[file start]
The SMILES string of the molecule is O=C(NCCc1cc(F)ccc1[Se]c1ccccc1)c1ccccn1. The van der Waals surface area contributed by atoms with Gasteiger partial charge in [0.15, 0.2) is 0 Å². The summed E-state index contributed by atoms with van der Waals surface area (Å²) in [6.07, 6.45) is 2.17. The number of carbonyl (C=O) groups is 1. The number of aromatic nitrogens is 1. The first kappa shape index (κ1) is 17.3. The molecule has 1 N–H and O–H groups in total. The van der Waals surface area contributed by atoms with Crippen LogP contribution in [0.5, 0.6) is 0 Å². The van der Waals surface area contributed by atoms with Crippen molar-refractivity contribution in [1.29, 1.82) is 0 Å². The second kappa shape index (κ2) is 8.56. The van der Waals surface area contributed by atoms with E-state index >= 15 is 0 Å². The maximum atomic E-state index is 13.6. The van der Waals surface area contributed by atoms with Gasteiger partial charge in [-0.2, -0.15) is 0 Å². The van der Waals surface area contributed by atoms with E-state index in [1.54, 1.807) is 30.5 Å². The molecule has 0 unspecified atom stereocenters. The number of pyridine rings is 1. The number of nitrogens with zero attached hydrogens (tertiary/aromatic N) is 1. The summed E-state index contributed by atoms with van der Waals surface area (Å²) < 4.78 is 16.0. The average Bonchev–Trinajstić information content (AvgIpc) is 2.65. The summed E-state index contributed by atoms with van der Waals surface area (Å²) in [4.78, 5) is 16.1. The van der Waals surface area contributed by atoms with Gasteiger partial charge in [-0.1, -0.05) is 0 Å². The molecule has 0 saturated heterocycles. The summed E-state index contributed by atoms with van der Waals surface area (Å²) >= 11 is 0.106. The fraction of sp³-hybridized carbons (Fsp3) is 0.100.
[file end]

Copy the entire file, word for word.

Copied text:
The SMILES string of the molecule is O=C(NCCc1cc(F)ccc1[Se]c1ccccc1)c1ccccn1. The van der Waals surface area contributed by atoms with Gasteiger partial charge in [0.15, 0.2) is 0 Å². The summed E-state index contributed by atoms with van der Waals surface area (Å²) in [6.07, 6.45) is 2.17. The number of carbonyl (C=O) groups is 1. The number of aromatic nitrogens is 1. The first kappa shape index (κ1) is 17.3. The molecule has 1 N–H and O–H groups in total. The van der Waals surface area contributed by atoms with Crippen LogP contribution in [0.5, 0.6) is 0 Å². The van der Waals surface area contributed by atoms with Crippen molar-refractivity contribution in [1.29, 1.82) is 0 Å². The second kappa shape index (κ2) is 8.56. The van der Waals surface area contributed by atoms with E-state index >= 15 is 0 Å². The maximum atomic E-state index is 13.6. The van der Waals surface area contributed by atoms with Gasteiger partial charge in [-0.2, -0.15) is 0 Å². The van der Waals surface area contributed by atoms with E-state index in [1.54, 1.807) is 30.5 Å². The molecule has 0 unspecified atom stereocenters. The number of pyridine rings is 1. The number of nitrogens with zero attached hydrogens (tertiary/aromatic N) is 1. The summed E-state index contributed by atoms with van der Waals surface area (Å²) < 4.78 is 16.0. The average Bonchev–Trinajstić information content (AvgIpc) is 2.65. The summed E-state index contributed by atoms with van der Waals surface area (Å²) in [4.78, 5) is 16.1. The van der Waals surface area contributed by atoms with Gasteiger partial charge in [-0.1, -0.05) is 0 Å². The molecule has 0 saturated heterocycles. The summed E-state index contributed by atoms with van der Waals surface area (Å²) >= 11 is 0.106. The fraction of sp³-hybridized carbons (Fsp3) is 0.100.